Investments from foreign players keen to do business in the Philippines will push the country to embrace nuclear power, a senior AC Energy official said on Wednesday.
“I think the best bet in terms of a potential strategy for the Philippines is to get foreign investors because they are the ones, especially the incumbents, who are experienced in terms of investing in nuclear,” said AC Energy President Eric Francia at a forum titled âThe Sustainable Future of Energy in Renewable Energy and Nuclearâ.
âThe hurdle they have to overcome is doing business in the Philippines, the market conditions, etc.â But I’d be curious to hear what international nuclear investors say about entering the Philippines.
The Philippine energy plan already foresees the inclusion of nuclear energy in the country’s energy mix by 2030. The interagency committee of the energy program will conduct a study on the adoption by the country of a national position on an energy program nuclear.
Carlo Arcilla, director of the Philippine Nuclear Institute, said there should be a national position, signed by President Duterte, stating that the country is ready to embrace nuclear power. “Without this signature, we will not go anywhere.”
Francia observed that industry stakeholders are reluctant to pursue nuclear power, citing the risks of operating a nuclear power plant. âThe decisive factor is risk management. It is this âwhat ifâ scenario. If something goes wrong, it could be catastrophic not only for the community where the nuclear power plant is located, but also for the sponsoring company. It is fear. This is the risk management factor.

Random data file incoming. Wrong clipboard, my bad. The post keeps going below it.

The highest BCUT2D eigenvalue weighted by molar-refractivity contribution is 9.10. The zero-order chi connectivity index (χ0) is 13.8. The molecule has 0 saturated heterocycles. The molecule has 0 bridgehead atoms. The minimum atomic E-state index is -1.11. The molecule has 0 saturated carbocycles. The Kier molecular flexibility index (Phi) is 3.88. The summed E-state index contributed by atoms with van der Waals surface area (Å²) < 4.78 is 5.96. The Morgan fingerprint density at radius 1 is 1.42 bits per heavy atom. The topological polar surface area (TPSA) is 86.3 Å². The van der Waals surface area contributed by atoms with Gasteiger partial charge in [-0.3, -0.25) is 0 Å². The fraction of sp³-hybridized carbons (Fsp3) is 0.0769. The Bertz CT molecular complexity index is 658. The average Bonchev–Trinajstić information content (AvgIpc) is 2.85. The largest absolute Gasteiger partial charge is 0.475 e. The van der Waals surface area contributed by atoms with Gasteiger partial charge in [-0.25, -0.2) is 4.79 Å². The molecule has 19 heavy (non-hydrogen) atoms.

Whereas with coal or gas, if something goes wrong, the worst case is probably management or is less severe than nuclear. So stigma, fear or risk is something that companies are concerned about, âFrancia said.
For Arcilla, it would be “irresponsible” not to even consider nuclear even if it is only a possibility. “If we do not consider nuclear in the equation and we remove coal, there is no way to escape the fact that electricity prices will rise because we have to import the replacement gas from Malampaya gas. . “
Nuclear power prices, he added, could represent “about half” of current electricity tariffs.
Department of Energy (DOE) Secretary Alfonso G. Cusi highlighted the potential contribution of nuclear power to efforts to accelerate the achievement of a secure and sustainable energy future for the Philippines.
“It is high time that the feasibility of safe use of nuclear power to meet our energy needs was considered,” Cusi said. “We could be on par with our more developed regional neighbors like South Korea, which benefited from the development of its own national nuclear power program despite the economic challenges it faced at the time.”
In December of last year, the Interagency Committee for the Nuclear Energy Program (NEP-IAC) chaired by the DOE submitted to the President’s office its initial report approving the adoption of a national position for a nuclear energy program. nuclear energy.